All playing decisions based on JB's advanced strategy with exceptions.

Here's a question for Wizard, JB, or any PaiGow fan...

By setting tiles completely in the dark (without looking), is the expected number of wins greater than 19 in 100 decisions? In other words, could a chimpanzee have done better than me while flinging poop at the same time?

I welcome others to comment on atrociously bad runs they have had, in blackjack, craps, PGT, PGP, etc.

December 15th, 2010 at 12:58:40 AM
permalink

Play at MSun the Pork Belly and duck is better.

I have a bewitched egg that I use to play VP with and I have net over 900k with it.

December 15th, 2010 at 4:12:01 AM
permalink

Suffering sessions of horrible luck has to be the worst thing about gambling, my sympathies.

although the mystery of Pai Gow subsided a bit for me by learning Pai Gow Poker, learning tiles an unfinished personal project.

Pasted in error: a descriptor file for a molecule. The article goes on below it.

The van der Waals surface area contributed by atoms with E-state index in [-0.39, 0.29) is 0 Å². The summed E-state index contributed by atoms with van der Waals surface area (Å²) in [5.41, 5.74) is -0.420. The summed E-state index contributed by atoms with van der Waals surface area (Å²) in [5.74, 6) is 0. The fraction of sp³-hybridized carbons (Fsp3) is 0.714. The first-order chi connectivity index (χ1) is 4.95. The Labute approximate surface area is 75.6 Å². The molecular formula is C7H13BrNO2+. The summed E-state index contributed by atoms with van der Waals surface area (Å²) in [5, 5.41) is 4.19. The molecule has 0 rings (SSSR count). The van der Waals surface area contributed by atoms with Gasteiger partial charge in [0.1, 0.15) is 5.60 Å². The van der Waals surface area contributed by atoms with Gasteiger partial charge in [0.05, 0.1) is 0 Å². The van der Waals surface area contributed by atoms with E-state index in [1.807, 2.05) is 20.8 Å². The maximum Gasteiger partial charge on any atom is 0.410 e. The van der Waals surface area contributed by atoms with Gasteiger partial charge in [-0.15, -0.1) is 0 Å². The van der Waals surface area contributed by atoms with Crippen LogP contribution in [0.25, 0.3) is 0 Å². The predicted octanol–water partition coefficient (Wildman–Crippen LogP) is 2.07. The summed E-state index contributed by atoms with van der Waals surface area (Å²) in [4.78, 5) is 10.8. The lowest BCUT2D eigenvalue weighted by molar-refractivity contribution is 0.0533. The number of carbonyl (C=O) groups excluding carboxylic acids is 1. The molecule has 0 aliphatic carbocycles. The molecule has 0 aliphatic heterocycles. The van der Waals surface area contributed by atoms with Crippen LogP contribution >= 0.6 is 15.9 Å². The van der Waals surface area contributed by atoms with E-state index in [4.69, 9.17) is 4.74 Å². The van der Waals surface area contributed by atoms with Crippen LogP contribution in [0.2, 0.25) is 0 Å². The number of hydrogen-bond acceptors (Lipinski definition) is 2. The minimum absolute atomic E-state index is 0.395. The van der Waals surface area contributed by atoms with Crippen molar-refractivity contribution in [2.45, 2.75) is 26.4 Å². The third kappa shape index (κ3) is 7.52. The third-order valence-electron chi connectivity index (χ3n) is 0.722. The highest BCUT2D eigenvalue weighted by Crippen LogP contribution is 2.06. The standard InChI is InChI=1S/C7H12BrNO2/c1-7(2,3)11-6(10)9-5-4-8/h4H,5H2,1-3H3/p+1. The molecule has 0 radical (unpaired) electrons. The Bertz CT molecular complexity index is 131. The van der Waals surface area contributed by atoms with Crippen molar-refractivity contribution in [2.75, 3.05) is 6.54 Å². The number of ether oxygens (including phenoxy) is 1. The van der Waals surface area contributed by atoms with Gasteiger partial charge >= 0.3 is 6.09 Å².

although the mystery of Pai Gow subsided a bit for me by learning Pai Gow Poker, learning tiles an unfinished personal project.

the next time Dame Fortune toys with your heart, your soul and your wallet, raise your glass and praise her thus: “Thanks for nothing, you cold-hearted, evil, damnable, nefarious, low-life, malicious monster from Hell!” She is, after all, stone deaf. ... Arnold Snyder

December 15th, 2010 at 4:58:48 AM
permalink

Reminds me of the last time I played PGP - I played for almost 2 hrs on a 300 buy-in, and only won 3 times. The full table, combined, only won about 10 hands in the same amount of time. Every time you would get 2 pair, the dealer would pull a full house or 3 pair! I managed to cut my losses and only lose $180 of the 300, but it was the worst run I'd ever seen at Pai Gow Poker.

I intend to go to AC in January to tempt the tile Gods, hoping that the $400 I won last time doesn't turn into a monster losing session. We shall see.

-B

I intend to go to AC in January to tempt the tile Gods, hoping that the $400 I won last time doesn't turn into a monster losing session. We shall see.